Mounting evidence indicates that astrocytes play an important role in enhancing and maintaining chronic pain (Hansson 2006; Ji et al. 2006; Ren and Dubner 2008; Romero-Sandoval et al. 2008; Hald 2009; McMahon and Malcangio 2009). Astrocytes are persistently activated in the spinal cord in chronic pain conditions under nerve injury, spinal cord injury, and cancer (Ji et al. 2006). Astrocytes have strong structural interrelationship with neurons by enwrapping synaptic terminals, enabling signaling between glia and neurons. Also, astrocytes form widespread networks via gap junctions and propagate calcium waves to a long distance (Giaume and McCarthy 1996; Haydon 2001). Inhibition of astroglial function by fluorocitrate (Milligan et al. 2003; Clark et al. 2007; Okada-Ogawa et al. 2009) or L-α-AA (Zhuang et al. 2006) has been shown to attenuate nerve injury- or nerve inflammation-induced mechanical allodynia. Furthermore, fluorocitrate inhibits sciatic inflammatory neuropathy-induced mechanical allodynia on the contralateral side (Milligan et al. 2003). Blockade of astrocytic gap junction also suppresses mechanical allodynia in the contralateral paw (Spataro et al. 2004). In this study, our results showed that intrathecal injection of L-α-AA reversed CFA-induced mechanical allodynia in both the ipsilateral side and contralateral side but had no effect on the CFA-induced heat hyperalgesia. Collectively, these data suggest that astrocytes and astrocyte network play an important role in regulating mechanical allodynia and contralateral pain.
Recently we showed that CFA induced persistent bilateral activation of JNK in the spinal cord. Inhibition of spinal JNK by intrathecal D-JNKI-1 dose-dependently reduced CFA-induced mechanical allodynia bilaterally, but only high dose of D-JNKI-1 decreased ipsilateral heat hyperalgesia (Gao et al. 2010). In the spinal cord, pJNK was exclusively expressed in the astrocytes, although not all astrocytes express pJNK (Zhuang et al. 2006). Thus, activation of JNK in astrocytes is involved in bilateral mechanical allodynia after inflammation.
Similar to CFA-induced bilateral mechanical allodynia, light touch either the inflamed paw or non-inflamed paw induced ERK activation in dorsal horn neurons. It is worthy to note that pERK-positive neurons were mainly distributed in laminae I and IIo of the superficial dorsal horn, where Aδ- and C-fibers terminate. In contrast, Ma and Woolf (Ma and Woolf 1996) showed that low intensity touch stimuli applied at 24 h and 48h after CFA injection elicited significant increase of Fos-immunoreactive neurons in both the superficial (laminae I and II) and deep laminae (laminae III–VI) of the dorsal horn. Electrical stimulation of the sciatic nerve 24h post-CFA injection, at a strength only sufficient to activate Aβ-afferents fibers also elicited a significant c-fos increase in laminae V–VI (Ma and Woolf 1996). Since light touch only activates ERK in the superficial dorsal horn and Aβ-afferents normally do not project to the superficial dorsal horn [but see (Boada and Woodbury 2008)], we explored a possible involvement of astrocyte network in activating ERK in superficial dorsal horn neurons. However, we should not exclude the following possibilities. First, Aβ-afferent stimulation after CFA may activate superficial dorsal horn neurons via polysynaptic mechanisms (Baba et al. 1999). Second, Aβ-afferent may activate laminae I and IIo neurons via activation of PKCγ neurons in lamina IIi (Neumann et al. 2008). Third, activation of unmyelinated, low threshold mechanoreceptors (C-LTMRs) that express vesicle glutamate transporter-3 (VGLT3) after inflammation may direct activate ERK in the laminae I and IIo (Seal et al. 2009).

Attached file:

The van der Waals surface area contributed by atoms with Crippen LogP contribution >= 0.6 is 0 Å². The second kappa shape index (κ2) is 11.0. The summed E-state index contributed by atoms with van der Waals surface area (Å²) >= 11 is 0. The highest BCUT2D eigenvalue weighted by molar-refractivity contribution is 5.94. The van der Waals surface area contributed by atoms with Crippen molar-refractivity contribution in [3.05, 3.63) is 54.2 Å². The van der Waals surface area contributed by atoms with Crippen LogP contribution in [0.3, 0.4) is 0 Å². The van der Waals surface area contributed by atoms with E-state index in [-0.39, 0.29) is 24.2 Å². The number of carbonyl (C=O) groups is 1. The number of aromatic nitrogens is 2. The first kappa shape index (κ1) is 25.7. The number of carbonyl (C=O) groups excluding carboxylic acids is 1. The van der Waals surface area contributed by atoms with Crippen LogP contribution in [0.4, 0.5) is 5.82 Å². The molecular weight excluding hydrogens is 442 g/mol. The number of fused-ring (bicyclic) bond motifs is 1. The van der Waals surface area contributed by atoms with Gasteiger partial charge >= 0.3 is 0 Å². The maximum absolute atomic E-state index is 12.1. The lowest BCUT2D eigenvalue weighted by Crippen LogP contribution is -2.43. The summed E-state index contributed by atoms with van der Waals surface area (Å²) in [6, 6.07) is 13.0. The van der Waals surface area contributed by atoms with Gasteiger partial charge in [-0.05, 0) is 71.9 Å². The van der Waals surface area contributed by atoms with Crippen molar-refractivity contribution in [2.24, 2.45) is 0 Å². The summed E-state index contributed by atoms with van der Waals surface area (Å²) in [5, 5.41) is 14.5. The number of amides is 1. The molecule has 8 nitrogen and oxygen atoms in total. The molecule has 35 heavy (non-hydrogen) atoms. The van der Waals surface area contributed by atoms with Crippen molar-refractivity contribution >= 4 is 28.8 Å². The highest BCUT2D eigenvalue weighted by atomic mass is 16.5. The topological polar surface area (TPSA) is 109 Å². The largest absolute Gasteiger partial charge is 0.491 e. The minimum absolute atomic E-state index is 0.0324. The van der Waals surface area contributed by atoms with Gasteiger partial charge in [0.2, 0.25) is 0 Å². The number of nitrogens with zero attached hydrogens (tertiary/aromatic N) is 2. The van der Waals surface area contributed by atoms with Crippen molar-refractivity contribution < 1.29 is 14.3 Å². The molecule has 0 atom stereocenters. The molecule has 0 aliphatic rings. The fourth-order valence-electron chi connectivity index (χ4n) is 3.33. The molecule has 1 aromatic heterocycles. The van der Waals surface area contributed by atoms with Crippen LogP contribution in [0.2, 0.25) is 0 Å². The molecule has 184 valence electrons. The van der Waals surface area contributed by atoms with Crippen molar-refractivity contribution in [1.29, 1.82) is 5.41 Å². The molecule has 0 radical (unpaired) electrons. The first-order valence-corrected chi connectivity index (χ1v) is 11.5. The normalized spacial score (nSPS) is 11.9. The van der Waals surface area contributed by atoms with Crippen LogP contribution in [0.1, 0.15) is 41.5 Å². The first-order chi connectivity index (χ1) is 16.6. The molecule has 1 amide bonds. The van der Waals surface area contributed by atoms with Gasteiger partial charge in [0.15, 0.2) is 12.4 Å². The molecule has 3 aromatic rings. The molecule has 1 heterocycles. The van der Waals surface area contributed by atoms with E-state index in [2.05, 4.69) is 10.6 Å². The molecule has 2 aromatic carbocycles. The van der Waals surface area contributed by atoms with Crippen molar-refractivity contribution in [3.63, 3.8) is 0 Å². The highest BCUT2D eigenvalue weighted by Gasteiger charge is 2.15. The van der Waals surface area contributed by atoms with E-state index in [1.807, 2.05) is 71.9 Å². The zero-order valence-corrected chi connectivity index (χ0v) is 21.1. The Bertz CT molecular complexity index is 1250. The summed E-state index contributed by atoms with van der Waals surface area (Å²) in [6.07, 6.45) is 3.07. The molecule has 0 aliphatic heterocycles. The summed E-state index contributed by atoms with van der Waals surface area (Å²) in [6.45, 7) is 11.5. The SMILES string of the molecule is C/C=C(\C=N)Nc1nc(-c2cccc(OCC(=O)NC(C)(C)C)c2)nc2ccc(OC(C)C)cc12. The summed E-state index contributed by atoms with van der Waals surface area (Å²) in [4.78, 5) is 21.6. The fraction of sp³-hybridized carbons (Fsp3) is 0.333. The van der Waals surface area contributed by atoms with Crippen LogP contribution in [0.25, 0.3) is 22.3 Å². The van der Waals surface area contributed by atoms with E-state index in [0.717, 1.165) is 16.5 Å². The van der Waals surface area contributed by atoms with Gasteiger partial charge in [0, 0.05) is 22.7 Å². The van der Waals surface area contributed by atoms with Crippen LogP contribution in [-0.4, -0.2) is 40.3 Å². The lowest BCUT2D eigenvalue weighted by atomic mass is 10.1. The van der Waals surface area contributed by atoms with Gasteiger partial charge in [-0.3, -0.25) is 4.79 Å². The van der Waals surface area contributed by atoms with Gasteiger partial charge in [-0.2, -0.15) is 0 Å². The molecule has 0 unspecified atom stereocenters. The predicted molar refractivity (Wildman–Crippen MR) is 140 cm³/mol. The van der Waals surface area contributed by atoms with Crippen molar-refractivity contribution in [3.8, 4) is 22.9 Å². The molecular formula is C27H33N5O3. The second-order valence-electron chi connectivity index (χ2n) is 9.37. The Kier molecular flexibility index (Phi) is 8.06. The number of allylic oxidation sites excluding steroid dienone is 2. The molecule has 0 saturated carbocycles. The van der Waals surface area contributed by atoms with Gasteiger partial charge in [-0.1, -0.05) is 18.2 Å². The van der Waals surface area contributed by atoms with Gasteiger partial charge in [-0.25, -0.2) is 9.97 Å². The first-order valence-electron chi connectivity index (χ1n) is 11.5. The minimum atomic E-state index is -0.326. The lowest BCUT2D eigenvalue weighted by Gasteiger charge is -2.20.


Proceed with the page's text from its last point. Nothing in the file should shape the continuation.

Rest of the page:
Our results showed that light touch-induced ERK activation in laminae I and IIo neurons was independently inhibited by astroglial toxins L-α-AA and fluorocitrate and the JNK inhibitor D-JNKI-1, in support of a role of astrocytes and astrocyte network in the activation of spinal cord neurons by light touch. How can astrocytes activate ERK in dorsal horn neurons? Activation of JNK in astrocytes may plays a role in the release of inflammatory mediators such as nitric oxide, PGE2 and IL-6 (Falsig et al. 2004). These mediators can potentially activate ERK in neurons. Astrocytes are also known to produce IL-1β (Guo et al. 2007; Zhang et al. 2008; Weyerbacher et al. 2010), which can activate ERK too. In particular, JNK activation in astrocytes results in the synthesis and release of the chemokines such as monocyte chemoattractant protein-1 (MCP-1 or CCL2) (Gao et al. 2010). MCP-1 can strongly activate ERK in superficial dorsal horn neurons both in vivo and ex vivo in isolated spinal cord slices (Gao et al. 2009).
Accumulating evidence supports a critical role of ERK activation in spinal cord neurons for the induction and maintenance of central sensitization (Ji et al. 1999; Karim et al. 2001; Ji et al. 2003; Ji et al. 2009). ERK can induce central sensitization via increasing the activity of excitatory glutamate receptors (AMPA and NMDA) (Kohno et al. 2008; Xu et al. 2010) and suppressing the activity of inhibitory potassium channels (Kv4.2) (Hu et al. 2006) in dorsal horn neurons. ERK can also maintain central sensitization via CREB-mediated gene transcription (Ji and Rupp 1997; Ji et al. 2002; Kawasaki et al. 2004). Intrathecal injection of MEK inhibitor has been shown to reduce inflammatory pain (Ji et al. 2002; Adwanikar et al. 2004; Cruz et al. 2005).
In this study, we have shown that low-threshold mechanical stimulation (light touch) could also activate ERK in superficial dorsal horn neurons after persistent inflammatory pain. This ERK activation could occur not only after touching the inflamed paw but also after touching the contralateral non-inflamed paw, in strong support of the presence of contralateral mechanical allodynia. Moreover, we have demonstrated a critical role of astrocytes and astrocyte network for light touch-evoked ERK activation and bilateral mechanical allodynia. Taken together, our data suggest spinal astrocytes play an important role in mediating mechanical allodynia and the spread pain after inflammation via possible activation of the ERK signaling pathway.
This study was supported by NIH grants NS54932 and DE17794 to RRJ and Program for New Century Excellent Talents in University (NCET-09-0164) to YJG.